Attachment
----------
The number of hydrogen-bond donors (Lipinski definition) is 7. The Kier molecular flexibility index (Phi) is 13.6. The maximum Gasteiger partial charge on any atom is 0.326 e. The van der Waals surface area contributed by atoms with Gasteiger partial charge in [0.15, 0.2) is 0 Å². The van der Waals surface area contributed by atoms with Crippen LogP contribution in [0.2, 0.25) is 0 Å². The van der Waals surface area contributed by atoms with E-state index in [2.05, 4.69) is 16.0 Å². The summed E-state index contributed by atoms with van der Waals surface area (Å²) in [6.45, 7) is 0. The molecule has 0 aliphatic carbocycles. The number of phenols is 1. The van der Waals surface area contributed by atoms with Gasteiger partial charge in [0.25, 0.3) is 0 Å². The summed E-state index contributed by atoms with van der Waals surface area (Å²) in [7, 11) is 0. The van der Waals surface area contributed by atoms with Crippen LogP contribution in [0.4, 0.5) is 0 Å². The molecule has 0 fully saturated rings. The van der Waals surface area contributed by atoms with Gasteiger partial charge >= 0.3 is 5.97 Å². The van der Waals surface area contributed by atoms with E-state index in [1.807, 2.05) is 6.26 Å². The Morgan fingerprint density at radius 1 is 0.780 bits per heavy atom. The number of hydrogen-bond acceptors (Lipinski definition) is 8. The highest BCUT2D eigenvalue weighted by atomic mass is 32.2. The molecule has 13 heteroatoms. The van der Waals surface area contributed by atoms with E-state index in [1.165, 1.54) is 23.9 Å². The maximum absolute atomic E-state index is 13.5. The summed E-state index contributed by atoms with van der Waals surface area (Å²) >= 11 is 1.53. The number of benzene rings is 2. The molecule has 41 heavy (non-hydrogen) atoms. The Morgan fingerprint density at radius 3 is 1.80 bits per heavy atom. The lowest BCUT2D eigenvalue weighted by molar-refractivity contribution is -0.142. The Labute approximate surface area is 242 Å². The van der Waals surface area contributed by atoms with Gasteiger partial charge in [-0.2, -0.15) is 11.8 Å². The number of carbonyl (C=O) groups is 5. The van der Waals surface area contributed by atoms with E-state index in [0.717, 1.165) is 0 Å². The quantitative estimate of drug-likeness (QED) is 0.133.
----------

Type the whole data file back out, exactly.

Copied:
The number of hydrogen-bond donors (Lipinski definition) is 7. The Kier molecular flexibility index (Phi) is 13.6. The maximum Gasteiger partial charge on any atom is 0.326 e. The van der Waals surface area contributed by atoms with Gasteiger partial charge in [0.15, 0.2) is 0 Å². The van der Waals surface area contributed by atoms with Crippen LogP contribution in [0.2, 0.25) is 0 Å². The van der Waals surface area contributed by atoms with E-state index in [2.05, 4.69) is 16.0 Å². The summed E-state index contributed by atoms with van der Waals surface area (Å²) in [6.45, 7) is 0. The molecule has 0 aliphatic carbocycles. The number of phenols is 1. The van der Waals surface area contributed by atoms with Gasteiger partial charge in [0.25, 0.3) is 0 Å². The summed E-state index contributed by atoms with van der Waals surface area (Å²) in [7, 11) is 0. The van der Waals surface area contributed by atoms with Crippen LogP contribution in [0.4, 0.5) is 0 Å². The molecule has 0 fully saturated rings. The van der Waals surface area contributed by atoms with Gasteiger partial charge >= 0.3 is 5.97 Å². The van der Waals surface area contributed by atoms with E-state index in [1.807, 2.05) is 6.26 Å². The Morgan fingerprint density at radius 1 is 0.780 bits per heavy atom. The number of hydrogen-bond acceptors (Lipinski definition) is 8. The highest BCUT2D eigenvalue weighted by atomic mass is 32.2. The molecule has 13 heteroatoms. The van der Waals surface area contributed by atoms with E-state index in [1.165, 1.54) is 23.9 Å². The maximum absolute atomic E-state index is 13.5. The summed E-state index contributed by atoms with van der Waals surface area (Å²) >= 11 is 1.53. The number of benzene rings is 2. The molecule has 41 heavy (non-hydrogen) atoms. The Morgan fingerprint density at radius 3 is 1.80 bits per heavy atom. The lowest BCUT2D eigenvalue weighted by molar-refractivity contribution is -0.142. The Labute approximate surface area is 242 Å². The van der Waals surface area contributed by atoms with Gasteiger partial charge in [-0.2, -0.15) is 11.8 Å². The number of carbonyl (C=O) groups is 5. The van der Waals surface area contributed by atoms with E-state index in [0.717, 1.165) is 0 Å². The quantitative estimate of drug-likeness (QED) is 0.133.